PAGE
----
Another post from Jodi:
Anyone who knows me well knows that I don’t live my life or do my job following manuals and regulations. I read them, consider them, and then break them, sometimes without even trying. When I was in the military, I broke rules merely by being gay. See? No effort at all. When I was 17, I had this awful job cleaning motel rooms at a seedy dump for $4.25 an hour. It was back-breaking work filled with lugging huge armloads of bedding up and down stairs, and most of my co-workers were elderly and unfit. One day, Maria, a 60-year-old grandmother, was assigned second-level rooms to clean, and I was working downstairs. When I learned Maria was in a great deal of pain, I offered to take her assignment, as I was young and had a strong back. It was no big deal. But management found out and reprimanded me. I hate to be reprimanded, so I walked out on the spot.
I opted not to use a severely outdated and incorrect textbook as a new teacher at one institution and was blacklisted. On a daily basis, I make my wife pay bills, fix things, research information, etc. because she does read the manual. Anyone who has been reading the blog can see how much of an expert she became on leukemia treatment and Caemon’s disease. She remembers every medication and chemo cycle, how long they went on, what the symptoms and side-effects were. Seriously! I can barely remember to put gas in the car most days.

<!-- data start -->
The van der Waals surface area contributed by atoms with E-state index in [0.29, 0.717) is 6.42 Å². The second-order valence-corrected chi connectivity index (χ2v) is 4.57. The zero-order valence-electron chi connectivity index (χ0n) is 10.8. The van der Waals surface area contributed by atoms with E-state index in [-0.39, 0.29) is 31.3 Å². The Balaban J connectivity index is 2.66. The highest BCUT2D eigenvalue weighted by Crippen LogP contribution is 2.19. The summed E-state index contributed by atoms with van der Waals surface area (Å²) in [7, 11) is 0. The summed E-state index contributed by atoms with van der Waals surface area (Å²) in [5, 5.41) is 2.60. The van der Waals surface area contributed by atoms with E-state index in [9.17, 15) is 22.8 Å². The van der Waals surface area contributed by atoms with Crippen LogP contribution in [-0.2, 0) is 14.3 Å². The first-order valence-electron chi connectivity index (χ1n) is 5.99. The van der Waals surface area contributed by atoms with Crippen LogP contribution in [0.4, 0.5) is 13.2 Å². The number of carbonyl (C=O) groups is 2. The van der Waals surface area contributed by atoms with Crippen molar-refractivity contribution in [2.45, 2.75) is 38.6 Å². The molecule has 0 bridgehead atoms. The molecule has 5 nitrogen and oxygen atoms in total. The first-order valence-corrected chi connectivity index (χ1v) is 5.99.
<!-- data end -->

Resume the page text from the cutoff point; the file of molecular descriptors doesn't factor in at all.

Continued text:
People have said that there are no manuals to grieving, but there are. We have been given books to read, websites to visit, pamphlets and guides to grieving. I’ve looked at some, ignored others, and promptly broken most of the rules.
I don’t exercise, or attend support groups. I work hard not to feel my grief, but it only delays and intensifies it when I can no longer hold it back. I haven’t turned to God, and I’m pretty spotty about attending therapy. I’m terrible at this.
I don’t know why I’m a rule breaker or why I make things harder for myself by being one, but leading with love is risky business. Broken hearts are the collateral damage. I’m capable of love still, of course, and sometimes even happiness, but a duality has developed where pain and joy coexist, pushing and shoving each other for a spot at the front of the line. Learning to live with that duality for the rest of my life won’t happen because I read “Ten Steps to Grieving a Child.” Learning to live with it, well, I guess I’m writing my own manual — Flailing in the Dark: A Rulebreaker’s Guide to Grieving.
But losing a child is not like losing a job. I can’t just go out and get another one, and I certainly can never replace my precious son. When Caemon was first diagnosed with JMML, his then-Oncologist described a bone marrow transplant as “high risk/high reward.” Isn’t that what having a child is anyway, even without the added nightmare of leukemia? Isn’t loving a child with a depth so profound as to be scary a risk? Yes, as we learned, it is a risk, one I would take over and over because to love that deeply, to invest every bit of my soul into that beautiful, innocent being, was also the highest reward.